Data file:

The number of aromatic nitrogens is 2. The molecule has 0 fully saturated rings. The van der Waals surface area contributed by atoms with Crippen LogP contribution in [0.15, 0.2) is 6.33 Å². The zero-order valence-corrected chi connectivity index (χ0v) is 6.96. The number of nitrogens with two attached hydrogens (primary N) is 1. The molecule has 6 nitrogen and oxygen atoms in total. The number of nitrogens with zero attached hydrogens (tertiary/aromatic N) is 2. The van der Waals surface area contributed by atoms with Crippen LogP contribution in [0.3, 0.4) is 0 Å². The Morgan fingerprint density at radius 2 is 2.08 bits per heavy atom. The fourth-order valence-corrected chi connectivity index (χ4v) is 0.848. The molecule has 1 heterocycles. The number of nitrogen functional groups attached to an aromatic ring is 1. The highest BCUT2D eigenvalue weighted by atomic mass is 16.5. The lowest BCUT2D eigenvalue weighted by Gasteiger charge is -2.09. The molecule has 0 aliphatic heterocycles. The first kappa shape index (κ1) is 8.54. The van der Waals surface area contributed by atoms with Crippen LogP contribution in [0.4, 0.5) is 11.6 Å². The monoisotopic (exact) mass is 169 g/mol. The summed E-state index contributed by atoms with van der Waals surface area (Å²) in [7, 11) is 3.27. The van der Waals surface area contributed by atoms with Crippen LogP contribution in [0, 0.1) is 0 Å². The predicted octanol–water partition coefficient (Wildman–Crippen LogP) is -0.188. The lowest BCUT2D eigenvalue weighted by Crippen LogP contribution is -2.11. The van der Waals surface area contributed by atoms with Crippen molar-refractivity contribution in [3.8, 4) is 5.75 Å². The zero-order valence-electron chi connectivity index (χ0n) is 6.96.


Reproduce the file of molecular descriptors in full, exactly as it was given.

The number of aromatic nitrogens is 2. The molecule has 0 fully saturated rings. The van der Waals surface area contributed by atoms with Crippen LogP contribution in [0.15, 0.2) is 6.33 Å². The zero-order valence-corrected chi connectivity index (χ0v) is 6.96. The number of nitrogens with two attached hydrogens (primary N) is 1. The molecule has 6 nitrogen and oxygen atoms in total. The number of nitrogens with zero attached hydrogens (tertiary/aromatic N) is 2. The van der Waals surface area contributed by atoms with Crippen LogP contribution in [0.3, 0.4) is 0 Å². The Morgan fingerprint density at radius 2 is 2.08 bits per heavy atom. The fourth-order valence-corrected chi connectivity index (χ4v) is 0.848. The molecule has 1 heterocycles. The number of nitrogen functional groups attached to an aromatic ring is 1. The highest BCUT2D eigenvalue weighted by atomic mass is 16.5. The lowest BCUT2D eigenvalue weighted by Gasteiger charge is -2.09. The molecule has 0 aliphatic heterocycles. The first kappa shape index (κ1) is 8.54. The van der Waals surface area contributed by atoms with Crippen LogP contribution in [0.4, 0.5) is 11.6 Å². The monoisotopic (exact) mass is 169 g/mol. The summed E-state index contributed by atoms with van der Waals surface area (Å²) in [7, 11) is 3.27. The van der Waals surface area contributed by atoms with Crippen LogP contribution in [0, 0.1) is 0 Å². The predicted octanol–water partition coefficient (Wildman–Crippen LogP) is -0.188. The lowest BCUT2D eigenvalue weighted by Crippen LogP contribution is -2.11. The van der Waals surface area contributed by atoms with Crippen molar-refractivity contribution in [3.8, 4) is 5.75 Å². The zero-order valence-electron chi connectivity index (χ0n) is 6.96.